Churchtown – Ráth Cnó – is said to be the place where Colmcille’s family lived. According to tradition they later gave over the land so that a monastic settlement could be created here.
The site is still used as a turas by pilgrims who walk barefoot between the five marked stations. Believers follow the turas between Colmcille’s feast day on 9th June and the end of the turas season on 15th August, performing a series of prayers and actions at each stop.
Churchtown was one stop on a longer medieval pilgrimage route which linked a number sites in the Gartan area associated with the early life of Colmcille.
It is said that this abbey was built by Manus O’Donnell in the 16th century. O’Donnell’s ‘Life of St Colum Cille’ was completed in 1532 and is the main source for the links between Colmcille and the Gartan area.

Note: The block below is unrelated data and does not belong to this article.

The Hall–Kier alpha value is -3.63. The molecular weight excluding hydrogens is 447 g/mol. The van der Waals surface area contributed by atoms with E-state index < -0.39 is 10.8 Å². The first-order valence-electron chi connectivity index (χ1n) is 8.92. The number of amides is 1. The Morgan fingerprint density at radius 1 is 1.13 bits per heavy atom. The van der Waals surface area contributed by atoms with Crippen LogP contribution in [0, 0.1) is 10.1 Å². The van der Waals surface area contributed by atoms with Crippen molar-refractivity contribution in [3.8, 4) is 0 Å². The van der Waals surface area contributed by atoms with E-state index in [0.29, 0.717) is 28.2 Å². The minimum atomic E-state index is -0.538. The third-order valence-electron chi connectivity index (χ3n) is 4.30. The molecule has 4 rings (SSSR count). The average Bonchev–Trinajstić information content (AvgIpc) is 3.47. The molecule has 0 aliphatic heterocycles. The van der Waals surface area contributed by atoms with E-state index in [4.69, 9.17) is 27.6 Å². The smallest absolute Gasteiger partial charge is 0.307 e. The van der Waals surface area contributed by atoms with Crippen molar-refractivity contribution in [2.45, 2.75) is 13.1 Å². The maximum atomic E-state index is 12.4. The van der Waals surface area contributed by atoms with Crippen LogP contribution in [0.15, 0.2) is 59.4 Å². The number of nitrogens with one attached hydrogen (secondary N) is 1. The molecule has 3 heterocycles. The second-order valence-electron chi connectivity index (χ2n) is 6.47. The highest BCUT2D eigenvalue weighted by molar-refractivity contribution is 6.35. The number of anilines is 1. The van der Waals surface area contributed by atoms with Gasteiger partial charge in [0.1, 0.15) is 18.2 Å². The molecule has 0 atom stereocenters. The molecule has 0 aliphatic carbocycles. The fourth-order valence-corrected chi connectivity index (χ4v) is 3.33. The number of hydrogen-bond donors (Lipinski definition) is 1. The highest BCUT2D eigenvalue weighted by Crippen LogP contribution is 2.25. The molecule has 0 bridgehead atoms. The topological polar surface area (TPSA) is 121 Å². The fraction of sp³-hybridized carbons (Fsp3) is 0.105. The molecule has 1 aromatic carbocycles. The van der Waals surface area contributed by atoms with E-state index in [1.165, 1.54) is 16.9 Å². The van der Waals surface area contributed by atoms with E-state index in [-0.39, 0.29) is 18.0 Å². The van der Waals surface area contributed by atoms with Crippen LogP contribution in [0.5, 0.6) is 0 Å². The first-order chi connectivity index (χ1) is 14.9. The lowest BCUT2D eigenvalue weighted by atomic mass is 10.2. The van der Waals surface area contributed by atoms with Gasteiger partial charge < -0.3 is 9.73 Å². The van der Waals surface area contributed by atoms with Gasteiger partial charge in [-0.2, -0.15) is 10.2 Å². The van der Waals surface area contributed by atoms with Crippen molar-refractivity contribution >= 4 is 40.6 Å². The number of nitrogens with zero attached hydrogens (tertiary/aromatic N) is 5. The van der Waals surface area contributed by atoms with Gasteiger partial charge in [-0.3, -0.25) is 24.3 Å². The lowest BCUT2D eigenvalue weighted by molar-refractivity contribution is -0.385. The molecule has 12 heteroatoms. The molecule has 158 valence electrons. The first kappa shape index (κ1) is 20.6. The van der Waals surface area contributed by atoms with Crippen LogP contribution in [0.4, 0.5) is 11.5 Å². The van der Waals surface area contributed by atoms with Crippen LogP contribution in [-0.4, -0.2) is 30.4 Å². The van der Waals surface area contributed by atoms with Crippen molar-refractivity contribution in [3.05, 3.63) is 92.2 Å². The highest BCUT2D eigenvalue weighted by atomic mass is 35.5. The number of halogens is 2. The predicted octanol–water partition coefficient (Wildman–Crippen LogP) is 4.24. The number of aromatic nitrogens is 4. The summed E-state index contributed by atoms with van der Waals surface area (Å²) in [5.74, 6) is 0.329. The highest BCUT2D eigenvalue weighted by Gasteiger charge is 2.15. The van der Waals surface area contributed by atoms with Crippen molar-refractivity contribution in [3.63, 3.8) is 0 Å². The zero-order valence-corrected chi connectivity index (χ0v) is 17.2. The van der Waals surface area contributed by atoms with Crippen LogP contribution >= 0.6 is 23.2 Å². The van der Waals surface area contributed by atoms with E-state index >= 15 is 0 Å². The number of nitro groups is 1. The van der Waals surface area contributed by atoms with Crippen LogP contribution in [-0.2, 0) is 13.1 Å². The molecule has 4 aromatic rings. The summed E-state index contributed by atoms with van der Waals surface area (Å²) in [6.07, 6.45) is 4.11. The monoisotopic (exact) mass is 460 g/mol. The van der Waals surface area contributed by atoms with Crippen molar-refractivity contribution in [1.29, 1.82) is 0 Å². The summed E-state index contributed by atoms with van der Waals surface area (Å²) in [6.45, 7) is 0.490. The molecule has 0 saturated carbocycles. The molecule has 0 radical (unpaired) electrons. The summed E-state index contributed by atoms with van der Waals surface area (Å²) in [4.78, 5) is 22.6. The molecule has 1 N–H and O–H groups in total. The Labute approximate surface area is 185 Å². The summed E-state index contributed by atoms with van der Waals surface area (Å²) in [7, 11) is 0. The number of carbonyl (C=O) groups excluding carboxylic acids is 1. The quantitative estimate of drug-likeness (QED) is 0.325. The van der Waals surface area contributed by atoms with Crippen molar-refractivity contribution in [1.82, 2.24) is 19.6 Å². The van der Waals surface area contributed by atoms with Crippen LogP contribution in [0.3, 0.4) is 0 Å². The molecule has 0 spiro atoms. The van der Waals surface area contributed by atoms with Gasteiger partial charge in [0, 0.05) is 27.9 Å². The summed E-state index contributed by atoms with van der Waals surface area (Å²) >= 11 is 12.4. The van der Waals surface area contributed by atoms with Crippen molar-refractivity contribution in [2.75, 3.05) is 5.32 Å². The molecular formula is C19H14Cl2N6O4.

The centre of the graveyard is said to incorporate the foundations of a monastery.
This stone cross is one of two surviving on this site. Originally four crosses would have marked the boundaries of the monastic settlement here.
The area marked by the crosses offered protection to people who had been accused of committing a crime – they could be looked after in safety within the monastery’s land until such time as a trial could take place. So the monastery offered protection from arbitrary punishment.
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